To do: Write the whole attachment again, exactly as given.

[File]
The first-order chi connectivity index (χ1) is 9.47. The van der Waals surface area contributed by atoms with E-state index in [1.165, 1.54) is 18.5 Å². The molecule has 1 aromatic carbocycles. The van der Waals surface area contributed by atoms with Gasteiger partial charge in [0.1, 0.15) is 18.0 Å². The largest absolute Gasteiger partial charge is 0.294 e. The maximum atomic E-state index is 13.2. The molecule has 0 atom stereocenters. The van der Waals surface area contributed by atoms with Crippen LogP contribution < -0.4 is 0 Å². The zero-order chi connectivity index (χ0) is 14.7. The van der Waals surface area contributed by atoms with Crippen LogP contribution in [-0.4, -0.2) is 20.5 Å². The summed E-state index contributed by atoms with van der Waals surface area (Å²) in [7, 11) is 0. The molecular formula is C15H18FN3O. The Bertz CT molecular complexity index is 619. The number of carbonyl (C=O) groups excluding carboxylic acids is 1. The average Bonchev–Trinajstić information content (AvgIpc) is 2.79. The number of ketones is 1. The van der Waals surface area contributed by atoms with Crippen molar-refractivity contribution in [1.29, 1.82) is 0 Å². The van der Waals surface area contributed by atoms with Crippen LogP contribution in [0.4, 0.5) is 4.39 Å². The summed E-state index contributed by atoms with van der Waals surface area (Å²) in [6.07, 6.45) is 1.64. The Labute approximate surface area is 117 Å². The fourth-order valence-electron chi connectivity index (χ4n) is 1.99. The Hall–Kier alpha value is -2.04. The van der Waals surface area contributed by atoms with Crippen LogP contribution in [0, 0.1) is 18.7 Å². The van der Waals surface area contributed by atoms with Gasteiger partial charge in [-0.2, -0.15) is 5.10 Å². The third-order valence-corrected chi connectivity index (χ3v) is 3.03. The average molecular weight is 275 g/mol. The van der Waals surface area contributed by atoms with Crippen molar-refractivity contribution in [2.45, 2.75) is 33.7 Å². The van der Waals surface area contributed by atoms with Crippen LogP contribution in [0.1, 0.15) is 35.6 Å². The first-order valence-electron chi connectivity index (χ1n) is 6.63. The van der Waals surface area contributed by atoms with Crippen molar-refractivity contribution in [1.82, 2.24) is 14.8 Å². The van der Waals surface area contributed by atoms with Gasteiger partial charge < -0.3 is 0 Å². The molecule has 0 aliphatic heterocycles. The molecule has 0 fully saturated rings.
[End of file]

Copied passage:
The first-order chi connectivity index (χ1) is 9.47. The van der Waals surface area contributed by atoms with E-state index in [1.165, 1.54) is 18.5 Å². The molecule has 1 aromatic carbocycles. The van der Waals surface area contributed by atoms with Gasteiger partial charge in [0.1, 0.15) is 18.0 Å². The largest absolute Gasteiger partial charge is 0.294 e. The maximum atomic E-state index is 13.2. The molecule has 0 atom stereocenters. The van der Waals surface area contributed by atoms with Crippen LogP contribution < -0.4 is 0 Å². The zero-order chi connectivity index (χ0) is 14.7. The van der Waals surface area contributed by atoms with Crippen LogP contribution in [-0.4, -0.2) is 20.5 Å². The summed E-state index contributed by atoms with van der Waals surface area (Å²) in [7, 11) is 0. The molecular formula is C15H18FN3O. The Bertz CT molecular complexity index is 619. The number of carbonyl (C=O) groups excluding carboxylic acids is 1. The average Bonchev–Trinajstić information content (AvgIpc) is 2.79. The number of ketones is 1. The van der Waals surface area contributed by atoms with Crippen molar-refractivity contribution in [1.29, 1.82) is 0 Å². The van der Waals surface area contributed by atoms with Crippen LogP contribution in [0.4, 0.5) is 4.39 Å². The summed E-state index contributed by atoms with van der Waals surface area (Å²) in [6.07, 6.45) is 1.64. The Labute approximate surface area is 117 Å². The fourth-order valence-electron chi connectivity index (χ4n) is 1.99. The Hall–Kier alpha value is -2.04. The van der Waals surface area contributed by atoms with Crippen LogP contribution in [0, 0.1) is 18.7 Å². The van der Waals surface area contributed by atoms with Gasteiger partial charge in [-0.2, -0.15) is 5.10 Å². The third-order valence-corrected chi connectivity index (χ3v) is 3.03. The average molecular weight is 275 g/mol. The van der Waals surface area contributed by atoms with Crippen molar-refractivity contribution in [2.45, 2.75) is 33.7 Å². The van der Waals surface area contributed by atoms with Crippen LogP contribution in [0.1, 0.15) is 35.6 Å². The first-order valence-electron chi connectivity index (χ1n) is 6.63. The van der Waals surface area contributed by atoms with Crippen molar-refractivity contribution in [1.82, 2.24) is 14.8 Å². The van der Waals surface area contributed by atoms with Gasteiger partial charge < -0.3 is 0 Å². The molecule has 0 aliphatic heterocycles. The molecule has 0 fully saturated rings.